Φανερωθέντες does not apply to the γνῶσις (Bengel, Zachariae, and others), for how inappropriate 2 Corinthians 11:7 would then be! But Paul proceeds from the γνῶσις, which he has attributed to himself in opposition to the reproach of want of training in discourse, to his having become manifest in every respect, so that τῇ γνώσει and ἐν παντί are related to one another as species and genus.[324] It is arbitrary to supply a definite reference for φανερωθ. (Rosenmüller: “tanquam verum apostolum et doctorem;” Rückert: “as apostle and honest man”); in every respect, says Paul, we have become manifest as to how we are constituted; and what kind of manifestation that was—its qualitative aspect—he leaves entirely to the judgment of his readers. Rückert (following Flatt) regards εἰ δὲ καὶγνώσει as a parenthesis, and places ἀλλʼ ἐν παντὶ κ.τ.λ. in connection with 2 Corinthians 11:5, so that Paul, instead of keeping to the infinitive construction, would pass over into the participial; but after what has been said above, this is a quite superfluous expedient, according to which, moreover, εἰ δὲ καὶγνώσει would only stand as a strangely isolated, as it were forlorn thought, out of all connection. Olshausen, too (comp. Beza), breaks up the passage by taking the second ἀλλά as corrective: “Yet ye know in fact my whole conduct, why should I still describe it to you?” And yet ἀλλʼ ἐν παντί stands in so natural relation and connection with the previous οὐ τῇ γνώσει, that it more readily occurs to us to take ἀλλά as: but on the contrary, than, with de Wette, to take it as co-ordinate with the first ἀλλά (introducing a second apodosis), as in 1 Corinthians 6:11.

ἰδιώτης τῷ λόγῳ] Paul therefore did not reckon a scholastically-trained eloquence (and he is thinking here specially of the Hellenic type, of which in fact Corinth was a principal seat) as among the requisites for his office.[325] Comp. 1 Corinthians 1:17; 1 Corinthians 2:1 ff. But his opponents (comp. 2 Corinthians 10:10) disparaged him for the want of it. Regarding ἰδιώτης, see on Acts 4:13; 1 Corinthians 14:16.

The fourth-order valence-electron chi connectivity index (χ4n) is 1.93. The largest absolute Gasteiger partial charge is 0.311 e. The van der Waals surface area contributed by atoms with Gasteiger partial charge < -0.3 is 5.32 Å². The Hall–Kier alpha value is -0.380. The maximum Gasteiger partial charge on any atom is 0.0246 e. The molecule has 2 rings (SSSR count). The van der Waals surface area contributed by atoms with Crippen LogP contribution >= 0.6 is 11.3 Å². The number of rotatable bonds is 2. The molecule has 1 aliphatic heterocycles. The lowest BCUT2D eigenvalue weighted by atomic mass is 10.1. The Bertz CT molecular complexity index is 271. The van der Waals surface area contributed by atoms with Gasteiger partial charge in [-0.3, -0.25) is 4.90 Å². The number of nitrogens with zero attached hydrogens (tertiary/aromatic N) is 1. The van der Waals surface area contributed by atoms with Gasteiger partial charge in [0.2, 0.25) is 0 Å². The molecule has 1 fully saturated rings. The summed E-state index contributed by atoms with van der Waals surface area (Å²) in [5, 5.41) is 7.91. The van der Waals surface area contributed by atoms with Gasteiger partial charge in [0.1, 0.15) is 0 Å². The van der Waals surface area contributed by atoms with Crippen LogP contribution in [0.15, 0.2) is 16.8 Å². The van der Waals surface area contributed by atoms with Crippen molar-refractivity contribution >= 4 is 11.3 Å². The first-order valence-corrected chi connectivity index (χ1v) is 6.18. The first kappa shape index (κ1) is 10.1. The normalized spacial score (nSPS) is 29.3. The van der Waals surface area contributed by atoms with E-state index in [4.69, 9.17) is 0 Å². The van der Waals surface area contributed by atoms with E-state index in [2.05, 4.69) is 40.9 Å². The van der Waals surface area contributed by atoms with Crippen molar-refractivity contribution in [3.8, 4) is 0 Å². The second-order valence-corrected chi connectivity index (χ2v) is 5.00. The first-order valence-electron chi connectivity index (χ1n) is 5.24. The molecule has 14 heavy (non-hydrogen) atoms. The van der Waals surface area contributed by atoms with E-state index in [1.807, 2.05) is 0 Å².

Τῇ
ΓΝΏΣΕΙ] “quae prima dos apostoli,” Bengel; Matthew 12:11; Ephesians 3:3-4; Galatians 1:12; Galatians 1:15.

ἘΝ ΠΑΝΤΊ
] not: at every time (Emmerling, Flatt), nor ubique (Erasmus), but, as it always means with Paul: in every point, in every respect, 2 Corinthians 4:8, 2 Corinthians 6:4, 2 Corinthians 7:16, 2 Corinthians 8:7, 2 Corinthians 9:8; see Bengel. Particularly frequent in this Epistle.

After φανερωθέντες, ἐσμέν is to be supplied from what goes before. The aorist contains the conception: have not remained hidden, but have become manifest. The perfect is different in 2 Corinthians 5:11. The device of Hofmann, that after φανερωθ. we should supply an ἘΦΑΝΕΡΏΘΗΜΕΝ to be connected with ἘΝ ΠᾶΣΙΝ ΕἸς ὙΜᾶς, yields a thought weak in meaning (“after that we … had been made manifest we have … been made manifest in presence of you”) and is utterly groundless. How altogether different it is at 2 Corinthians 8:24! The transition to the plural form inclusive of others (by which Paul means himself and his fellow-teachers) cannot surprise any one, since often in his case the purely personal consciousness and that of fellowship in a common office present themselves side by side. Comp. 2 Corinthians 1:23 f., 2 Corinthians 5:11; 1 Thessalonians 3:4 f.; Philemon 1:7 f., al.

ἐν πᾶσιν] being separated from ἘΝ ΠΑΝΤΊ cannot (as in Php 4:2) be taken as neuter (in all things, Billroth, Neander; in all possible points, Hofmann: ἐν πᾶσιν οἷς ποιοῦμεν κ. λέγομεν, Theophylact), but only as masculine: among all we have been made manifest in reference to you, that is, among all (i.e. coram omnibus) there has been clearly displayed, and has remained unknown to none, the relation in which we stand to you; every one has become aware what we are to you. Comp. Erasmus (“quales simus erga vos”).

[324] Billroth follows the reading φανερώσαντες: “If I, however, am unskilled in an artistic discourse of human wisdom, I am not so in the true, deep knowledge of Christianity; yea rather, I have made it (the knowledge) in every point known to you in all things.” Ewald, following the same reading: “but people, who in everything (in every position) have spoken clearly regarding all kinds of matters (ἐν πᾶσιν) towards you.”